Opponents of Australia’s system say Mahmoud’s case — AJL20 vs. Commonwealth of Australia — sets a precedent with important implications for how long Australia can keep asylum seekers in detention.

“Any time that the court expresses limitations on the government’s power to detain people is so important,” said David Burke, legal director for Human Rights Law Centre. The case, he added, “was effectively a clarification of the limits of when the government can do that.” The case was decided in September. The Australian government is currently appealing the ruling.

The ruling is restricted to Australia, but critics of the country’s immigration policy say they hope it will cause Europeans looking to the country to reconsider.

The idea of stopping immigration by outsourcing responsibility to other countries has been gathering steam on the Continent. In a December 2016 interview with POLITICO, Austrian Chancellor Sebastian Kurz — then foreign minister — endorsed the Australian approach and called for the EU to impose a similar system. In the U.K., Home Secretary Priti Patel has also advocated for an Australia-style system that included offshoring illegal refugee arrivals to Britain.

And in 2018, citing the ongoing migrant boat traffic in the Mediterranean, the EU’s General Secretariat of the Council urged the European Council and Commission to study the feasibility of an offshore model similar to Australia’s.

The country that has taken the most practical steps so far to set up such a system is Denmark, where Immigration Minister Mattias Tesfaye signed an agreement with the Rwandan government widely-viewed as the first step toward opening an overseas asylum processing center there, 9,000 kilometers from European shores.

But while the system appeals to politicians hoping to look tough on migration, human rights advocates say it takes an unacceptable toll on those caught in the system.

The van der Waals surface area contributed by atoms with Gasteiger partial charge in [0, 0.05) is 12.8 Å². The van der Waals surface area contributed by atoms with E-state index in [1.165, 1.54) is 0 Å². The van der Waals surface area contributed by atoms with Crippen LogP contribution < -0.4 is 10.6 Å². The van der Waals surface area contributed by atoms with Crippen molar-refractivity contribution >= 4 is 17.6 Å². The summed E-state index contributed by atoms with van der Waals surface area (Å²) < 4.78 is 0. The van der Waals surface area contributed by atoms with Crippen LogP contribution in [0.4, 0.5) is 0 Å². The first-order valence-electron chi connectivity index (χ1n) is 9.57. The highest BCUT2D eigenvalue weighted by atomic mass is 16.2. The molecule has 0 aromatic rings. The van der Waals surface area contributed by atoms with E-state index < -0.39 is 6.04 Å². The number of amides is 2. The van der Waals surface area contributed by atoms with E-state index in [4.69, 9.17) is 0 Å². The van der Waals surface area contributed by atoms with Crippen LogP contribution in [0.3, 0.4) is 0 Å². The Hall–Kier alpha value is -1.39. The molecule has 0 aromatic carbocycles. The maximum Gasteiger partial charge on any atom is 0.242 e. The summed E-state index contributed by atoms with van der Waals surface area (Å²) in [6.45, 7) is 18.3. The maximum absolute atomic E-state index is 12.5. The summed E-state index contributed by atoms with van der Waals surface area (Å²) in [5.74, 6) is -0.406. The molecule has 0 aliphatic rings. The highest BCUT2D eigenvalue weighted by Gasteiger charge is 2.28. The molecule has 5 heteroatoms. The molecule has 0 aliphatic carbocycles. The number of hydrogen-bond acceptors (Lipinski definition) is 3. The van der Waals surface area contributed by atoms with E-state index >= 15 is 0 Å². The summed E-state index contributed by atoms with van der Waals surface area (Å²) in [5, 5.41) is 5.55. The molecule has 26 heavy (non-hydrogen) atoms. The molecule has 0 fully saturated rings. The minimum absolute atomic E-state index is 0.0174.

Amnesty International has called Australia’s system a “deliberate abuse of cruelty” and a “nightmare” for asylum seekers, who have alleged physical abuse, sexual assault and insufficient medical care. “Harsh detention policies have some populist appeal, particularly around election time,” said Graham Thom, a refugee advocate with Amnesty International Australia.

A 2018 UNHCR finding noted a pervasive sense of “helplessness and hopelessness” among asylum seekers and refugees on Manus Island, citing declining mental health, insufficient assistance with bureaucracy, rough living conditions and uncertainty.

Copying Australia would be difficult in Europe, said Lina Vosyliute, a research fellow at Brussels-based Centre for European Policy Studies (CEPS). Where Australian law is not always adhered to in offshore locations under the Australian system, EU laws and jurisdiction would be under an EU offshore system, including due process and human rights protections.

“Wherever EU money is going, EU values and obligations are following,” Vosyliute said.

The Australian offshore model currently offers no path to residency for refugees, who are instructed to settle permanently in a third nation, seek asylum elsewhere or return to their home country. If they can’t or won’t, they are left indefinitely in internment. The average length of detention in Australia has risen from four months to nearly two years since 2013.

“I have met people in detention who haven’t got a lawyer for half a decade,” said Alison Battisson, the lawyer representing Mahmoud. It’s unlikely such a system would be ruled legal under EU law.

Opponents of the Australian system say they will use the Mahmoud decision to slow momentum for offshoring in Europe. “This wonderful system that you’re trying to promote does have cracks in it,” said Judith Sunderland, associate director for Human Rights Watch’s Europe and Central Asia division. “We would certainly try to use it to shift the debate.”

The decision “would set the precedent for maybe Danish officials, who are thinking to do something like Australia did,” said Vosyliute. “This could be a good indication that it’s a no go for policymakers.”

Source : Politico EU More